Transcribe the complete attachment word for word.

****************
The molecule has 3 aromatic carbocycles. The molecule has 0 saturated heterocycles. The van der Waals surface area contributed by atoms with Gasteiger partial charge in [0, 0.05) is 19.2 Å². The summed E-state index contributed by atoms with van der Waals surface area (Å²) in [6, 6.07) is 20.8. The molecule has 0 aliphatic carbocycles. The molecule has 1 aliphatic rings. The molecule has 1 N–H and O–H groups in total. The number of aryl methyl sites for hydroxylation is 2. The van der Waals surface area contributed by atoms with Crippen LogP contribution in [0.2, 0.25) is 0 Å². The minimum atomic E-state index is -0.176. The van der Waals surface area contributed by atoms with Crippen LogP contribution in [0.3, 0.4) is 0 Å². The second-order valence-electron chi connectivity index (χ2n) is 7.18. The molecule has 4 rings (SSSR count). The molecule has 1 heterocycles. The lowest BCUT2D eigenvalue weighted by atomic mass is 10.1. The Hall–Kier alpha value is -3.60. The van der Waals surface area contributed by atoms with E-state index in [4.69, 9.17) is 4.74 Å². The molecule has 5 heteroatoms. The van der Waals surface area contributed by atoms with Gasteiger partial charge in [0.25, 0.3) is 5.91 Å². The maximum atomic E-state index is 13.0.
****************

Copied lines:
The molecule has 3 aromatic carbocycles. The molecule has 0 saturated heterocycles. The van der Waals surface area contributed by atoms with Gasteiger partial charge in [0, 0.05) is 19.2 Å². The summed E-state index contributed by atoms with van der Waals surface area (Å²) in [6, 6.07) is 20.8. The molecule has 0 aliphatic carbocycles. The molecule has 1 aliphatic rings. The molecule has 1 N–H and O–H groups in total. The number of aryl methyl sites for hydroxylation is 2. The van der Waals surface area contributed by atoms with Crippen LogP contribution in [0.2, 0.25) is 0 Å². The minimum atomic E-state index is -0.176. The van der Waals surface area contributed by atoms with Crippen LogP contribution in [0.3, 0.4) is 0 Å². The second-order valence-electron chi connectivity index (χ2n) is 7.18. The molecule has 4 rings (SSSR count). The molecule has 1 heterocycles. The lowest BCUT2D eigenvalue weighted by atomic mass is 10.1. The Hall–Kier alpha value is -3.60. The van der Waals surface area contributed by atoms with E-state index in [4.69, 9.17) is 4.74 Å². The molecule has 5 heteroatoms. The van der Waals surface area contributed by atoms with Gasteiger partial charge in [0.25, 0.3) is 5.91 Å². The maximum atomic E-state index is 13.0.